Loren Antonios | Jan 26, 2018 | 0
The Connection Between Animal Abuse And Human Abuse
Acts of animal abuse go on every day, with many invisible and unreported. Hence, innocent, lovely creatures have to endure the most unpleasant and painful experience living here on earth – with us!
Like us, they just want to have a decent life, be loved, and be free to roam around without being subjected to all manner of abuse.
Animal abuse can take many forms and include
- Dumping and abandonment
- Neglect leading to starvation, disease, psychological distress, etc
- Slaughter house practices
- Puppy mills
- Organized dog fights/cock fights
- Tying up animals over their lifetimes
- Confining animals in small cages over their lifetimes
- Beating and other active, malicious forms of torture
When we get down to its essence, animal abuse is the inappropriate use of one’s power over a weaker being that cannot defend itself. It has parallels with child abusers and rapists inflicting pain on those who are vulnerable. Their victims are powerless and the offenders consequently mistreat them for their own selfish pleasures.
Over the past forty years, there have been numerous research studies showing the connection between animal abuse and human violence. This connection was first documented in the 1970’s when the United States FBI found that many serial killers had tortured or killed animals when they were children.
A 1997 study by the Massachusetts Society for the Prevention of Cruelty to Animals and Northeastern University quantified that animal abusers were five times more likely to commit violent crimes against people than those without a history of animal abuse.
In fact, the American Psychiatric Association lists animal cruelty as a symptom of a serious psychological condition.
According to Dr. Randall Lockwood of Washington University and Vice-President of the Humane Society of the United States, it has become widely accepted that the mistreatment of animals can be an indicator of many other forms of family violence and ongoing abuse and neglect, including child abuse, elder abuse, domestic violence and mistreatment of the disabled.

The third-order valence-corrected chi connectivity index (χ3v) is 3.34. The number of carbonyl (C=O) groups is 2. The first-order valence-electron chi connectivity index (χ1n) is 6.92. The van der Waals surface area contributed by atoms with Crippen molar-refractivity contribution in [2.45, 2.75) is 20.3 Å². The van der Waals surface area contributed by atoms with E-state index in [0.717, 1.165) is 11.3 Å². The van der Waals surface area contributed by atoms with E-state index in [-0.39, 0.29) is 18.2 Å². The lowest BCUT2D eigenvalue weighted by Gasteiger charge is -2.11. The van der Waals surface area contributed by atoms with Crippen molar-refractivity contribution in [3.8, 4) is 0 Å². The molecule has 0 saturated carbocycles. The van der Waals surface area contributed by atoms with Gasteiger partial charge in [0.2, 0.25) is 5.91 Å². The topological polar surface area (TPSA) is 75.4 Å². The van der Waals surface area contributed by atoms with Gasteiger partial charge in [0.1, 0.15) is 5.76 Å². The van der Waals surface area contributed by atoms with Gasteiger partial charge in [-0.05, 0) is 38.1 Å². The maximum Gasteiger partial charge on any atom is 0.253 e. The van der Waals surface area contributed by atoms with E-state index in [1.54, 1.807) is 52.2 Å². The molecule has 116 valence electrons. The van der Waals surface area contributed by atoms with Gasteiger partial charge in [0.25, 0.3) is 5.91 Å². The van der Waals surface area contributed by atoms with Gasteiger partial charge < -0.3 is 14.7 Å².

Dr. Lockwood points out that a child’s cruelty to animals can also indicate that he is at high risk of becoming a perpetrator of violence in society later, perpetuating the cruelties that he or she has experienced.
Even as far back as the 17th century, the influential English philosopher John Locke said of children that “…tormenting and killing…beasts will, by degrees, harden their minds even towards men; and they who delight in the suffering and destruction of inferior creatures, will not be apt to be very compassionate or benign to those of their own kind.”
Therefore, we need to be especially attentive when a child tortures an animal or complains of his father mistreating his pet. These incidents can signal a higher risk of violence – within the child’s household currently, and/or by the child when he becomes an adult.
Clearly, there are significant benefits to be reaped from early identification and intervention. Another positive is that animal abusers can be rehabilitated. According to Dr. Lockwood, “…we have also realized that the proper experiences with animals can provide a road back to empathy and compassion, and can be a powerful force for healing and a way of breaking the cycle of violence.”
Evidence of the strong association – between animal abuse and human violence – demands that animal abuse cannot be treated in isolation anymore. In line with this, authorities urgently need to develop policies and practices that are collaborative and multi-disciplinary. Critical are cross-reporting and the attendant cooperation between a range of professionals such as the police, child protection agencies, animal welfare agencies, and veterinarians.
Equally, the police, governments, and schools need to regularly send out strong messages that the abuse of animals or humans will not be tolerated because any abuse endangers society as a whole. To reinforce this, the police and courts need to treat animal abuse as a serious crime and not trivialize it as a minor offense.
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